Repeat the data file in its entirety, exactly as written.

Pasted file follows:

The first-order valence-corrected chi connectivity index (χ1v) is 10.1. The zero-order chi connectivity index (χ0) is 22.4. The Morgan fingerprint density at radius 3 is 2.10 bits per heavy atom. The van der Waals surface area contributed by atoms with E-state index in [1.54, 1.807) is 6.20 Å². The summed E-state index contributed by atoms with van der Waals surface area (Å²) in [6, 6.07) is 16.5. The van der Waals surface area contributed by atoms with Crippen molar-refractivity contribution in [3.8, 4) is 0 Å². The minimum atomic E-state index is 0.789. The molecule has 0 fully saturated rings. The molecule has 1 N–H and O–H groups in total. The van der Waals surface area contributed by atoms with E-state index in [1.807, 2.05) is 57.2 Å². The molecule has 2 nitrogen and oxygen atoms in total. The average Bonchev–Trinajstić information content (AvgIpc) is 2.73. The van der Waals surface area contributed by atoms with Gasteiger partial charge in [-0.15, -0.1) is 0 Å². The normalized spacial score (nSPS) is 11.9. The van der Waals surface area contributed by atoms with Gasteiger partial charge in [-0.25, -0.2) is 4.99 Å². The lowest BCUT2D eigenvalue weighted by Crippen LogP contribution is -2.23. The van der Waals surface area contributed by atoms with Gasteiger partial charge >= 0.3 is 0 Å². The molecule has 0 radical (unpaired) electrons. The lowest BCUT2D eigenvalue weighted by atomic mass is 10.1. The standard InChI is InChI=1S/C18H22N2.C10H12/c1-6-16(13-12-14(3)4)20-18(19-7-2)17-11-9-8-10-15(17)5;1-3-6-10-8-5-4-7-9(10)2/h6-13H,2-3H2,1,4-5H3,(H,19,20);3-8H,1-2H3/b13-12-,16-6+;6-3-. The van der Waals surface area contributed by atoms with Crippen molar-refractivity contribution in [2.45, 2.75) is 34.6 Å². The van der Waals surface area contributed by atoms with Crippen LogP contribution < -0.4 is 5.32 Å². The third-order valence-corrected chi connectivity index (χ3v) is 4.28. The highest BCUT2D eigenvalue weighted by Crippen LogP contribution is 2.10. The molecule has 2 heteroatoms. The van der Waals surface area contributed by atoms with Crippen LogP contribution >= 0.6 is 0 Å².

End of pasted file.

The first-order valence-corrected chi connectivity index (χ1v) is 10.1. The zero-order chi connectivity index (χ0) is 22.4. The Morgan fingerprint density at radius 3 is 2.10 bits per heavy atom. The van der Waals surface area contributed by atoms with E-state index in [1.54, 1.807) is 6.20 Å². The summed E-state index contributed by atoms with van der Waals surface area (Å²) in [6, 6.07) is 16.5. The van der Waals surface area contributed by atoms with Crippen molar-refractivity contribution in [3.8, 4) is 0 Å². The minimum atomic E-state index is 0.789. The molecule has 0 fully saturated rings. The molecule has 1 N–H and O–H groups in total. The van der Waals surface area contributed by atoms with E-state index in [1.807, 2.05) is 57.2 Å². The molecule has 2 nitrogen and oxygen atoms in total. The average Bonchev–Trinajstić information content (AvgIpc) is 2.73. The van der Waals surface area contributed by atoms with Gasteiger partial charge in [-0.15, -0.1) is 0 Å². The normalized spacial score (nSPS) is 11.9. The van der Waals surface area contributed by atoms with Gasteiger partial charge in [-0.25, -0.2) is 4.99 Å². The lowest BCUT2D eigenvalue weighted by Crippen LogP contribution is -2.23. The van der Waals surface area contributed by atoms with Gasteiger partial charge >= 0.3 is 0 Å². The molecule has 0 radical (unpaired) electrons. The lowest BCUT2D eigenvalue weighted by atomic mass is 10.1. The standard InChI is InChI=1S/C18H22N2.C10H12/c1-6-16(13-12-14(3)4)20-18(19-7-2)17-11-9-8-10-15(17)5;1-3-6-10-8-5-4-7-9(10)2/h6-13H,2-3H2,1,4-5H3,(H,19,20);3-8H,1-2H3/b13-12-,16-6+;6-3-. The van der Waals surface area contributed by atoms with Crippen molar-refractivity contribution in [2.45, 2.75) is 34.6 Å². The van der Waals surface area contributed by atoms with Crippen LogP contribution < -0.4 is 5.32 Å². The third-order valence-corrected chi connectivity index (χ3v) is 4.28. The highest BCUT2D eigenvalue weighted by Crippen LogP contribution is 2.10. The molecule has 2 heteroatoms. The van der Waals surface area contributed by atoms with Crippen LogP contribution >= 0.6 is 0 Å².